Hagenbeck even scored points for environmental conservation: in 2003 it was the first zoological gardens in Germany to be awarded an international seal of approval. And the work of this successful zoo will be rewarded again in its 2007 centenary year: Hagenbeck will be the only zoo to be entered into the handbook entitled "Deutsche Standards brands of the century".
The seasons A visit to Hagenbeck Zoo is always in season. In springtime crocuses and narcissi, azaleas and rhododendrons transform the park into a sea of blossoms. In May and June the jungle nights are accompanied by an exotic programme of music and show. Two months later the whole zoo becomes Europe's most beautiful concert stage during the Romantic Nights.
The autumn foliage radiates colour to rival the fire-red Asian buildings and in winter a thick covering of snow provides a contemplative calm. Hagenbeck Zoo is a trip to adventure any time of the year. THE AQUARIUM On the 25th May 2007, 100 years after the opening of the world renowned zoo, Hagenbeck gave the all-clear for its new recreational attraction: the Tropical World adventure aquarium. That finally gives the citizens of Hamburg and the steadily growing number of tourists to the Hanseatic city an aquarium of the highest international standard. This new attraction has given Hamburg, the waterside city and "gateway to the world", an access to the flora and fauna of the tropics, the South Seas and the Caribbean.
For the visitor, a truly unique world of adventure opens itself up which is designed as though Carl Hagenbeck himself had done it: with barless open enclosures, right up close to the animals. Visitors can see 13,000 exotic animals in their habitat on land, in the water and in caves. The concept: animals ashore, in water and in caves 290 animals live in the Tropical Aquarium, some are endangered species from the equatorial regions. In all a total of 13,000 exotic animals have found a home here in Hamburg. The round tour leads the visitor through several theme areas: the tropical and sub-tropical seas, forests and the world of caves. This combination is unique in the world. The species-specific and close-to-nature design of the enclosures together with the fascinating presentation of the animals results in the illusion for the visitor of finding themselves transported into the middle of their habitat. In the biotopes, animals whose territory would also overlap in the wild share a habitat with each other.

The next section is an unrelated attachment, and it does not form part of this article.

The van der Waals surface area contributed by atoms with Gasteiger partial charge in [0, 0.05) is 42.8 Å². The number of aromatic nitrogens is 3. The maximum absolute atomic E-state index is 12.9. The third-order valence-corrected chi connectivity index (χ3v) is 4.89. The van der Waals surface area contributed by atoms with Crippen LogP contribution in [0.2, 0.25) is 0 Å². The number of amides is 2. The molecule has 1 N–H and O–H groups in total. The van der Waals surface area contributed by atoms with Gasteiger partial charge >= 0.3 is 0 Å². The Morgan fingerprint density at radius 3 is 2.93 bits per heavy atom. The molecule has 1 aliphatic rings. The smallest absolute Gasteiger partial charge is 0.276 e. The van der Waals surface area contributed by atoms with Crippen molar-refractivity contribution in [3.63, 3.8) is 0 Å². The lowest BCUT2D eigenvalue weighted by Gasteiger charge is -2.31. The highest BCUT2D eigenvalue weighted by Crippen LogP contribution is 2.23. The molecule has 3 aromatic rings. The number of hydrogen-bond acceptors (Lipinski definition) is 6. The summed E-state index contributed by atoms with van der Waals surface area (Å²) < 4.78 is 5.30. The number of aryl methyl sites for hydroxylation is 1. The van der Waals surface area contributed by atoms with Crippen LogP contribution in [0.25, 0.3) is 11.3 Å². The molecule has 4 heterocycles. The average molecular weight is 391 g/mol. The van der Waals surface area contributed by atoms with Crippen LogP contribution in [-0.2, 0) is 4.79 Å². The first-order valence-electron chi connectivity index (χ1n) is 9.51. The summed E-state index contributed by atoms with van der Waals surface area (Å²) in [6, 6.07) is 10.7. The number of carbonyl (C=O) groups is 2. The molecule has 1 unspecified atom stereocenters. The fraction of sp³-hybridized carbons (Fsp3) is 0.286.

The multi-storey building which has sprung up next to the zoo augments the enthralling Hagenbeck animal world with many new attractions. The visitor can wander along jungle pathways through the tropical and sub-tropical primeval forest past lively lemurs and parrots, Nile crocodiles and many other reptiles - some very poisonous. The longest poisonous snake in the world, the king cobra, can also be seen along with the green mamba and Gabon viper. Dwarf mongooses, hyraxes, fruit bats and turacos also afford a fascinating insight into the animal world. Various insects and web spinners can likewise be observed. The caves are noticeably cooler and damper. Visitors take themselves into a dark, underground area and experience such animals as bats and emperor scorpions.
In the adventure aquarium the visitor is "immersed" in the fascinating underwater world of the tropical seas. They can experience sharks close enough to touch. The large shark atoll alone with 1.8 million litres of water is one of the biggest pools in Europe and the concave glass is a one-off. It was produced in Japan in five pieces. Its size is enormous: 14 metres long, six metres high, 22 centimetres thick and weighing 26 tons.
Visitors are struck by the unbelievable multiplicity of colours and forms of the living coral reef. The multitude of fresh and salt water pools are home to red lion fish, moray eels, unusual schooling fish and rarities of the aquatic habitat. The architecture The Nepalese pagoda temple at the main entrance, the Thai sala and the many Asiatic sculptures make their mark on the wonderful ambience of the zoo. Hagenbeck has linked its Tropical Aquarium centenary project architecturally with the existing cultural objects and buildings. The exterior view of the tropical aquarium situated directly adjacent to the zoo is reminiscent of a monastery. Within, the building exhibits the biodiversity of the tropics. The habitats are designed to appear as though deserted by humanity and re-conquered by the animal world.